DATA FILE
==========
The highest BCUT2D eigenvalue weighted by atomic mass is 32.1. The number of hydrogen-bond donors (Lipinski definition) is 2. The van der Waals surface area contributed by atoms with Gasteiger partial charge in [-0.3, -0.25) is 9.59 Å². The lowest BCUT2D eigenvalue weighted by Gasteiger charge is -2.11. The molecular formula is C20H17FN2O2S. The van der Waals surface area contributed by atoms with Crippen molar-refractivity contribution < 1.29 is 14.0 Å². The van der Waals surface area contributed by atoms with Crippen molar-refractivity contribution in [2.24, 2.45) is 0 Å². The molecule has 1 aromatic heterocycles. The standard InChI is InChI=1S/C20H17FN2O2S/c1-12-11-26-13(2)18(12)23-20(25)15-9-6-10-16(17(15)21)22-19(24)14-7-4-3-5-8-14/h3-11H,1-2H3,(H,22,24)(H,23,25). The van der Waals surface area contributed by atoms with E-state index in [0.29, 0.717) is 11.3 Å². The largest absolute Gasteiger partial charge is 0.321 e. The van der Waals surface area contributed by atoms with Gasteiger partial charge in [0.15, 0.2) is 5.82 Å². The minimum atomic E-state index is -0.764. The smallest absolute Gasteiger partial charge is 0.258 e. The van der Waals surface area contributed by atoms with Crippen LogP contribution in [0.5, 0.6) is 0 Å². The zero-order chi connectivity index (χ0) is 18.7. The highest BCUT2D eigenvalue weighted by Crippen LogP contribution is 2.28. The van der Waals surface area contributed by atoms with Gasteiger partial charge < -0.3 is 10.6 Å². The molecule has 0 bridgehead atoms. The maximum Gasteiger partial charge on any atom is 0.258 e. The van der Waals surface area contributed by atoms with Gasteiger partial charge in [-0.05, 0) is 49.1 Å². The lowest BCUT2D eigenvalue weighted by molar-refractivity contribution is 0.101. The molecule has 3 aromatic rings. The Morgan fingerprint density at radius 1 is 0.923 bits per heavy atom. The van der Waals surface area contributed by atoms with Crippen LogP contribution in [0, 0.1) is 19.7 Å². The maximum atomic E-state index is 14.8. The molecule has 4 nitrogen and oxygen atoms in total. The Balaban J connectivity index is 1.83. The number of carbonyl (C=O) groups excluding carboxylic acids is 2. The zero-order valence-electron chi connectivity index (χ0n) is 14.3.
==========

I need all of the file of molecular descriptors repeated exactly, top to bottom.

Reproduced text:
The highest BCUT2D eigenvalue weighted by atomic mass is 32.1. The number of hydrogen-bond donors (Lipinski definition) is 2. The van der Waals surface area contributed by atoms with Gasteiger partial charge in [-0.3, -0.25) is 9.59 Å². The lowest BCUT2D eigenvalue weighted by Gasteiger charge is -2.11. The molecular formula is C20H17FN2O2S. The van der Waals surface area contributed by atoms with Crippen molar-refractivity contribution < 1.29 is 14.0 Å². The van der Waals surface area contributed by atoms with Crippen molar-refractivity contribution in [2.24, 2.45) is 0 Å². The molecule has 1 aromatic heterocycles. The standard InChI is InChI=1S/C20H17FN2O2S/c1-12-11-26-13(2)18(12)23-20(25)15-9-6-10-16(17(15)21)22-19(24)14-7-4-3-5-8-14/h3-11H,1-2H3,(H,22,24)(H,23,25). The van der Waals surface area contributed by atoms with E-state index in [0.29, 0.717) is 11.3 Å². The largest absolute Gasteiger partial charge is 0.321 e. The van der Waals surface area contributed by atoms with Gasteiger partial charge in [0.15, 0.2) is 5.82 Å². The minimum atomic E-state index is -0.764. The smallest absolute Gasteiger partial charge is 0.258 e. The van der Waals surface area contributed by atoms with Crippen LogP contribution in [0.5, 0.6) is 0 Å². The zero-order chi connectivity index (χ0) is 18.7. The highest BCUT2D eigenvalue weighted by Crippen LogP contribution is 2.28. The van der Waals surface area contributed by atoms with Gasteiger partial charge < -0.3 is 10.6 Å². The molecule has 0 bridgehead atoms. The maximum Gasteiger partial charge on any atom is 0.258 e. The van der Waals surface area contributed by atoms with Gasteiger partial charge in [-0.05, 0) is 49.1 Å². The lowest BCUT2D eigenvalue weighted by molar-refractivity contribution is 0.101. The molecule has 3 aromatic rings. The Morgan fingerprint density at radius 1 is 0.923 bits per heavy atom. The van der Waals surface area contributed by atoms with Crippen LogP contribution in [0, 0.1) is 19.7 Å². The maximum atomic E-state index is 14.8. The molecule has 4 nitrogen and oxygen atoms in total. The Balaban J connectivity index is 1.83. The number of carbonyl (C=O) groups excluding carboxylic acids is 2. The zero-order valence-electron chi connectivity index (χ0n) is 14.3.